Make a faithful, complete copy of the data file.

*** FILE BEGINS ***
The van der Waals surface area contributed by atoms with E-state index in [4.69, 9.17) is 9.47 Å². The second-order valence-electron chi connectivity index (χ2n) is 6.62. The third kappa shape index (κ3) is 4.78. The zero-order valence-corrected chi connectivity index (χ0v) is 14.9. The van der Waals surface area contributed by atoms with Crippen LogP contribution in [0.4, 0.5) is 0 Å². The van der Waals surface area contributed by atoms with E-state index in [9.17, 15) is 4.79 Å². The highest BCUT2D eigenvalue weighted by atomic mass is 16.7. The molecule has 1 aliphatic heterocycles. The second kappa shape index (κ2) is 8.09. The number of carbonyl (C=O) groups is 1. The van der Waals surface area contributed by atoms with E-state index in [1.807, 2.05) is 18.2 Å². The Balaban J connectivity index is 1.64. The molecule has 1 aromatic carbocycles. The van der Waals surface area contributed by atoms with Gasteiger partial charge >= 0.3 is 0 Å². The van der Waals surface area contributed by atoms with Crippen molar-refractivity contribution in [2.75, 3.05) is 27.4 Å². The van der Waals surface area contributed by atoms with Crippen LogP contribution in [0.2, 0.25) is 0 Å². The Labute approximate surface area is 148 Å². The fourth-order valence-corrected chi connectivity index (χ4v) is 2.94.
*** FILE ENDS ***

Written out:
The van der Waals surface area contributed by atoms with E-state index in [4.69, 9.17) is 9.47 Å². The second-order valence-electron chi connectivity index (χ2n) is 6.62. The third kappa shape index (κ3) is 4.78. The zero-order valence-corrected chi connectivity index (χ0v) is 14.9. The van der Waals surface area contributed by atoms with Crippen LogP contribution in [0.4, 0.5) is 0 Å². The van der Waals surface area contributed by atoms with E-state index in [9.17, 15) is 4.79 Å². The highest BCUT2D eigenvalue weighted by atomic mass is 16.7. The molecule has 1 aliphatic heterocycles. The second kappa shape index (κ2) is 8.09. The number of carbonyl (C=O) groups is 1. The van der Waals surface area contributed by atoms with E-state index in [1.807, 2.05) is 18.2 Å². The Balaban J connectivity index is 1.64. The molecule has 1 aromatic carbocycles. The van der Waals surface area contributed by atoms with Gasteiger partial charge >= 0.3 is 0 Å². The van der Waals surface area contributed by atoms with Crippen molar-refractivity contribution in [2.75, 3.05) is 27.4 Å². The van der Waals surface area contributed by atoms with Crippen LogP contribution in [0.2, 0.25) is 0 Å². The Labute approximate surface area is 148 Å². The fourth-order valence-corrected chi connectivity index (χ4v) is 2.94.